Overnight, Two Major Developments Happened in the Ukraine Crisis

Crimea wants to be annexed: On Thursday, the Crimean parliament unanimously voted to secede from Ukraine and join the Russian Federation. The request has been officially sent to Moscow, although President Vladimir Putin has not announced his intentions yet.

The declaration comes days after Russia's takeover of the Crimean peninsula. As protests against the new interim government in Kiev grew in the region, Russian troops crossed the border and initiated a military intervention. Although the move outraged many in the international community, Crimeans have mostly welcomed Russian presence. Now they want to take the next step by officially joining the Russian Federation.

"This is our response to the disorder and lawlessness in Kiev," said Crimean parliament member Sergei Shuvainikov. "We will decide our future ourselves."


Image credit: AP

U.S. acts against Russian officials: In response to Russia's incursion into Ukrainian territory, President Barack Obama signed an executive order on Thursday to freeze the U.S.-based assets and property of Russian officials who have been involved in the military intervention. The State Department is also denying visas to both Russian and Ukrainian officials who were involved.

The executive order is "a flexible tool that will allow us to sanction those who are most directly involved in destabilizing Ukraine, including the military intervention in Crimea, and does not preclude further steps should the situation deteriorate."

Later on Thursday, the House will also vote on a $1 billion aid package to Ukraine, which will help to bolster the fledgling government.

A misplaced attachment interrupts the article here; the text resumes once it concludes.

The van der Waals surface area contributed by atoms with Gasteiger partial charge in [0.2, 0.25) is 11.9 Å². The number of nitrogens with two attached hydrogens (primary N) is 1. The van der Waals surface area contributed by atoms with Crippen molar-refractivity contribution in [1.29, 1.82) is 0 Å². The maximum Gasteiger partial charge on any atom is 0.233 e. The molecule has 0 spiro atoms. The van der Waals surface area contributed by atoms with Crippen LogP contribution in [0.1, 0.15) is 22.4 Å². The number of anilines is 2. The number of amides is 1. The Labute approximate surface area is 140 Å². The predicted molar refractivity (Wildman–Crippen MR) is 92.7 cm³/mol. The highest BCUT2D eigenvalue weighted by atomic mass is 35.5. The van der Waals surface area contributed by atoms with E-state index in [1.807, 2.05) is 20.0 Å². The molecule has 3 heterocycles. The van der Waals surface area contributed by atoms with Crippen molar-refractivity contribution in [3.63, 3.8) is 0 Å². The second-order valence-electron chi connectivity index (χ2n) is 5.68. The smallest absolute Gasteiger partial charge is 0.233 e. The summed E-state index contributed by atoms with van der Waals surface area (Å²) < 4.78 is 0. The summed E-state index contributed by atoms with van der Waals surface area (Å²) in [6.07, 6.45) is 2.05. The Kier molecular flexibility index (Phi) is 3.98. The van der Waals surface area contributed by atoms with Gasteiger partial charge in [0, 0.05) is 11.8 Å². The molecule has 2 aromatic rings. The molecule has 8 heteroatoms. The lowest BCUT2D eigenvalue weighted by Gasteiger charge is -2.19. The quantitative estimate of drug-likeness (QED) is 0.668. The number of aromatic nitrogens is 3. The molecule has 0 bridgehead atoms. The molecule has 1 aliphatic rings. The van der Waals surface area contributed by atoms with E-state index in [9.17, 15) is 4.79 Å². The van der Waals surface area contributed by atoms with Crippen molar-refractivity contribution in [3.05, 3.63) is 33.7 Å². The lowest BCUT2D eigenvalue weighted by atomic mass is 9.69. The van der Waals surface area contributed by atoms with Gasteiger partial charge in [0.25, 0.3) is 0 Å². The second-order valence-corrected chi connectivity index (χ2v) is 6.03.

Image Credit: AP

Why does Crimea want to join Russia? Crimea is one of a number of regions in Ukraine where ethnic Russians outnumber other groups. It only became a part of Ukraine in the 1954 when it was transferred under Nikita Khrushchev. After the fall of the Soviet Union, groups that had been forced out under Josef Stalin — such as the Tatars — returned to their homeland. Still, the vast majority of Crimeans define themselves as fundamentally Russian.

Since Ukrainian protesters forced out the Moscow-leaning President Viktor Yanukovych and elected an interim government in place, Crimeans have voiced their discontent. Many are against the new government's pro-Western policies and would rather secede from the Ukrainian state. Thousands of Crimeans have taken to the streets in protest, but now that Russian troops are on the ground, they want to go ahead and be annexed.


Image credit: AP

What will happen next? The Crimean government will hold a voter referendum on Mar. 16 to determine whether the region should become a constituent territory of the Russian Federation or if it should restore its 1992 constitution, which would allow the peninsula to have relations with both Kiev and Moscow. Reports indicate that Crimean troops have already begun to pledge allegiance to the Russians.

However, the Ukrainian government has denounced the Crimean government as "totally illegitimate" and believes that Russian troops are behind the announcement. "They are forced to work under the barrel of a gun and all their decisions are dictated by fear and are illegal," said acting president Oleksander Turchinov.

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Eileen Shim

Eileen is a writer living in New York. She studied comparative literature and international studies at Yale University, and enjoys writing about the intersection of culture and politics.

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